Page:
The news of AirEgypt Flight 804 crashing for unexplained reasons over the Mediterranean Sea this week got me wondering about how much we trust our investigators to get to the truth.
In the past, I’ve always taken it for granted that investigators would continue their probes into crashes until they found the reasons.
But in the last six months, I’ve been reading more and more UFO files.
And I’m not finding that’s the not necessarily the case — some air investigations just don’t seem to care about the truth.
In my book, UFO Cold Cases: Kansas, I discovered some investigations were apparently dropped by the Air Force’s Project Blue Book investigators before they reached a conclusion — some of the more interesting cases were merely stamped as “unknown” and shoved into a file drawer.
Or were they? I got the uneasy feeling that’s all the government thought the general public was entitled to know.
If the investigation was handed off to another agency, we were never told. If that agency found anything, we would never know.
And despite recent revealing statements from people who were ordered not to say anything for national security reasons as long as 60 years ago, we still don’t know for sure.
That’s because our military leaders would never officially confirm any UFO sightings might be extraterrestrial visitors.
Author and UFO researcher Timothy Good notes in his book Need to Know: UFOs, the Military, and Intelligence that there were an unusual amount of military and civilian air crashes that took place in the 1950s.
Most were officially ruled accidents and attributed to pilot error or equipment failure.
But Good claims in some cases, pilots had been ordered to to shoot down UFOs — and were themselves shot down by superior alien technology.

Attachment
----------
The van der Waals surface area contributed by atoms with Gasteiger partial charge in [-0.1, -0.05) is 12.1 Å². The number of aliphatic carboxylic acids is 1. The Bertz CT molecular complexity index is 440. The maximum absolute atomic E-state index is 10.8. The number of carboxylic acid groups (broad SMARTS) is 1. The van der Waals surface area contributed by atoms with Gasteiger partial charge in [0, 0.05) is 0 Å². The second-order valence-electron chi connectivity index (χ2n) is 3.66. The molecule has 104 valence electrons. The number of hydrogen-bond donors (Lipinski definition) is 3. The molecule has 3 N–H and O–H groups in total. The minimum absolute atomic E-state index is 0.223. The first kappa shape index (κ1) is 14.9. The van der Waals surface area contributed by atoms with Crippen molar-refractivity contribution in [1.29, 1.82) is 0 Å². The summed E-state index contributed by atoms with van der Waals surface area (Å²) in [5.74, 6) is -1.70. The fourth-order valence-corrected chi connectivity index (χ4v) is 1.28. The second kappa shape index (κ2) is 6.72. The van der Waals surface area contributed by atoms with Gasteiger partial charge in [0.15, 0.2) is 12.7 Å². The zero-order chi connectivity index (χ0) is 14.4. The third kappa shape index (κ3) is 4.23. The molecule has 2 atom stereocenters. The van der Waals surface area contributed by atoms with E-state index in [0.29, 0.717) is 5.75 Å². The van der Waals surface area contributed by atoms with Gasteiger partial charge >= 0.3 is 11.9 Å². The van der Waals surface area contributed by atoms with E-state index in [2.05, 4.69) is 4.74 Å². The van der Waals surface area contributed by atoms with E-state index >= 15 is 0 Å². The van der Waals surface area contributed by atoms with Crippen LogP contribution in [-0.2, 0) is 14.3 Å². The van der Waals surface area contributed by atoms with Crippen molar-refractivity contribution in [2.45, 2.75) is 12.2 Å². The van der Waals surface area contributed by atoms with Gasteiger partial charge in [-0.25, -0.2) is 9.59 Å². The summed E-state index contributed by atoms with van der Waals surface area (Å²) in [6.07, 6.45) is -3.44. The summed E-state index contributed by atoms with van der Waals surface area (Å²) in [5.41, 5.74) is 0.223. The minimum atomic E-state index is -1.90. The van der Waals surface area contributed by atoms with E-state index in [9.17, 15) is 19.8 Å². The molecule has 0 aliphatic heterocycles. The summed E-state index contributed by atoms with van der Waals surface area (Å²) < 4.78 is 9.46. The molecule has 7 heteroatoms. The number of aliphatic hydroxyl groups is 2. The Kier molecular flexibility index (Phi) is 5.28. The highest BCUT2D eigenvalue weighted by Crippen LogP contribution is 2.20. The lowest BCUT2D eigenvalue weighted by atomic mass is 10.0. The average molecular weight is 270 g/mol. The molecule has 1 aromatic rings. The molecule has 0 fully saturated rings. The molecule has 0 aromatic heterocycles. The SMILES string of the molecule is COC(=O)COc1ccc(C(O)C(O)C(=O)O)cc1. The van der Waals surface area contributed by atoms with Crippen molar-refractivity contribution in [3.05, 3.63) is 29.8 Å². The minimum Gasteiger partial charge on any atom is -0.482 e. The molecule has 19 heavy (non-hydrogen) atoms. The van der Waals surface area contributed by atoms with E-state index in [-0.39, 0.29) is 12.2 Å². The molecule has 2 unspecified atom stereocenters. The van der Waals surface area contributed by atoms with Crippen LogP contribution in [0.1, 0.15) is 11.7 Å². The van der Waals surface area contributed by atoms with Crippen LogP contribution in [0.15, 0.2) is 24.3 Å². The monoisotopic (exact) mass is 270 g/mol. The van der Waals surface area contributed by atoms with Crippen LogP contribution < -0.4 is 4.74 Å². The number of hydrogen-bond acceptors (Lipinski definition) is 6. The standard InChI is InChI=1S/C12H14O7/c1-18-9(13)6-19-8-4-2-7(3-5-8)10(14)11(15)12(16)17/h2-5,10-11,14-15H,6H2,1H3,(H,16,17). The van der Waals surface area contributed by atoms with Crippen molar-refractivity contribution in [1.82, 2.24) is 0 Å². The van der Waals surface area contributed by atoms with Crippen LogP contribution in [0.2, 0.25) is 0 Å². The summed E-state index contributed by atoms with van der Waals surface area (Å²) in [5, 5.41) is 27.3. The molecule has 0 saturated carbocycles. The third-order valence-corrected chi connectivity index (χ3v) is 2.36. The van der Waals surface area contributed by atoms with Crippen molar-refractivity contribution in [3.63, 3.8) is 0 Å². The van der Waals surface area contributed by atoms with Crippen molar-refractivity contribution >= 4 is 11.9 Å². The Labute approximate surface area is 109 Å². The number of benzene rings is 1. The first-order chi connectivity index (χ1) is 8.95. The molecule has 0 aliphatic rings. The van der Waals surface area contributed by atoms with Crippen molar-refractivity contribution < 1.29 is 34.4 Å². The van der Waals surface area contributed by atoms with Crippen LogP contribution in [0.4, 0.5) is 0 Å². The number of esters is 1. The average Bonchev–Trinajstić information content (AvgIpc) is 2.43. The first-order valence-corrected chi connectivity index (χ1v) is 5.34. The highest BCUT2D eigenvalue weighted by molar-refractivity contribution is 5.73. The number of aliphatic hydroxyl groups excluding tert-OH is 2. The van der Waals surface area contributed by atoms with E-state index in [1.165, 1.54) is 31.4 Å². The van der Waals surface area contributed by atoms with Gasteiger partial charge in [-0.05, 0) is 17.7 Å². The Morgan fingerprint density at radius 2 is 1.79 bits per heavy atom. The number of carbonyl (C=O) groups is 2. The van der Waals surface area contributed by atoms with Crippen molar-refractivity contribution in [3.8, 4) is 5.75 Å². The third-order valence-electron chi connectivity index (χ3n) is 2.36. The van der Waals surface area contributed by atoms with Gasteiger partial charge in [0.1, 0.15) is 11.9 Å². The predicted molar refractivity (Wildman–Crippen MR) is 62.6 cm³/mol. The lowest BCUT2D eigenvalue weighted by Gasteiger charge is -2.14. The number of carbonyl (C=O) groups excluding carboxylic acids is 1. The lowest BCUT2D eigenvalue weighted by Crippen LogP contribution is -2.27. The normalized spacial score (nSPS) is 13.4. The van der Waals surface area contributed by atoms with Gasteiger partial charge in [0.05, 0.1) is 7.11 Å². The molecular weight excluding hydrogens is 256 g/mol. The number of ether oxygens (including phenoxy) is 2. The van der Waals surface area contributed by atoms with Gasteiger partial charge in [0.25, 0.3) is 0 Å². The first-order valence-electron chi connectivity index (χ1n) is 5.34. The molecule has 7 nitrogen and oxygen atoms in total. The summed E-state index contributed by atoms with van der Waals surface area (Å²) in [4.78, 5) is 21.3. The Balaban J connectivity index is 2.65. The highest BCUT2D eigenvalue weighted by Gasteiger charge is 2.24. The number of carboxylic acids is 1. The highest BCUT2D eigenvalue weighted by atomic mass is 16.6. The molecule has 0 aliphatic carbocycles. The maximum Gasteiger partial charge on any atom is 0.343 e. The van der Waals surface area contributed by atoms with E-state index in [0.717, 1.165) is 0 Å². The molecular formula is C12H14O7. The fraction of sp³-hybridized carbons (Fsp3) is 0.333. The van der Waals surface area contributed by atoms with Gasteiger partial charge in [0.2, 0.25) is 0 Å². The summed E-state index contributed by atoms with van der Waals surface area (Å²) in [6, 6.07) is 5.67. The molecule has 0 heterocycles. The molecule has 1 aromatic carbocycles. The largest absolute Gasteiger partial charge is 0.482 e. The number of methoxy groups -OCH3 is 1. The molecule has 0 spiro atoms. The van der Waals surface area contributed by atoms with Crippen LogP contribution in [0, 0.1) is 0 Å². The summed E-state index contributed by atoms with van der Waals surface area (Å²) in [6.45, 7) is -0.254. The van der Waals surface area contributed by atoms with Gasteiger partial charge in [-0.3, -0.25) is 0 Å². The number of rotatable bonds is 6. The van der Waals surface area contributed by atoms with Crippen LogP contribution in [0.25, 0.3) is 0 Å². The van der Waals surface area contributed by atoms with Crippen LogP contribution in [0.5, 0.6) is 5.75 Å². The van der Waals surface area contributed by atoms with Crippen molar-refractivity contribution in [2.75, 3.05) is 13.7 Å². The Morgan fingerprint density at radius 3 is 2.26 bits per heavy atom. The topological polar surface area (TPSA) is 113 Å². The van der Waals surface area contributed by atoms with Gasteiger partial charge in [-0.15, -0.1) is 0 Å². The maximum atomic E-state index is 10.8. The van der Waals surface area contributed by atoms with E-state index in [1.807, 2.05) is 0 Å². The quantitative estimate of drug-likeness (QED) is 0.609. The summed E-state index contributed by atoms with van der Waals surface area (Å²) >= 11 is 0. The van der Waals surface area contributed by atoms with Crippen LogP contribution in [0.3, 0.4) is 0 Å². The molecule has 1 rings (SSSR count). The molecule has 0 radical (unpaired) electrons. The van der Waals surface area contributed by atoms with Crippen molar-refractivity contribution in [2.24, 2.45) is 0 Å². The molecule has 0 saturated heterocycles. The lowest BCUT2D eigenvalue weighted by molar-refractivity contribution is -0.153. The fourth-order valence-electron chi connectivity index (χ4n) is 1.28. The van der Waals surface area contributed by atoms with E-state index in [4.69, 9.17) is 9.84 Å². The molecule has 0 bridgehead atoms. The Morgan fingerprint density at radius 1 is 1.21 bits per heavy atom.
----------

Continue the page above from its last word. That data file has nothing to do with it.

Good charges our government — and many other governments aligned with the U.S. — have made it a policy to not let the public know about UFOs retaliating against aircraft that attack them.
After reading his theories and his supporting documentation, it’s led me to be skeptical about what we’ve heard this week concerning AirEgypt 804.
As of Friday night, we’ve been told the airliner basically fell out of the sky and disappeared into the sea, killing all of the 66 people aboard.
Why, we still don’t know.
Republican presidential candidate Donald Trump immediately blamed it on Islamic terrorists, without any evidence. And investigators were checking to see if a bomb could have been smuggled aboard.
It is easy to be like Trump and blame such accidents on international terrorists groups like ISIS. But it could also have been a lone bomber with a grudge against someone on board. Or maybe the plane hit a U.S. unmanned drone with a warhead. Or a flock of birds, a meteor or even a UFO. Anyone can speculate.
After reading Good’s book, it started making me question everything military authorities tell us.
Since Project Blue Book ended in 1969, authorities have most of us convinced extraterrestrial crafts are a figment of our collective sci-fi imaginations.
It wasn’t always that way. There was a time when the military took UFOs seriously, at least seriously enough to conduct numerous investigations.
This summer, we’re coming up on the 69th anniversary of a real-life X-file where a lauded military pilot spotted a UFO on July 6, 1947, as he flew over Clay Center, Kansas.
That was just a day before the government first announced it had captured a flying saucer July 7, 1947, in Roswell, New Mexico, then said it was a weather balloon the next day.
I wrote about the Clay Center incident in Chapter 1 of my book.
My frustration with that particular investigation was that they seemed to want to explain away the sighting, rather than consider it might be a real aircraft the pilot saw. They were trying to write it off as a reflection of the sun — even though similar circular objects were being seen all over the country that week.
Hopefully, the international team of flight investigators will get to the bottom of the AirEgypt disaster in a timely matter.
But knowing what we know how the truth may be hidden from us — based on what they perceive as our need to know — we should demand they show us evidence of their conclusions.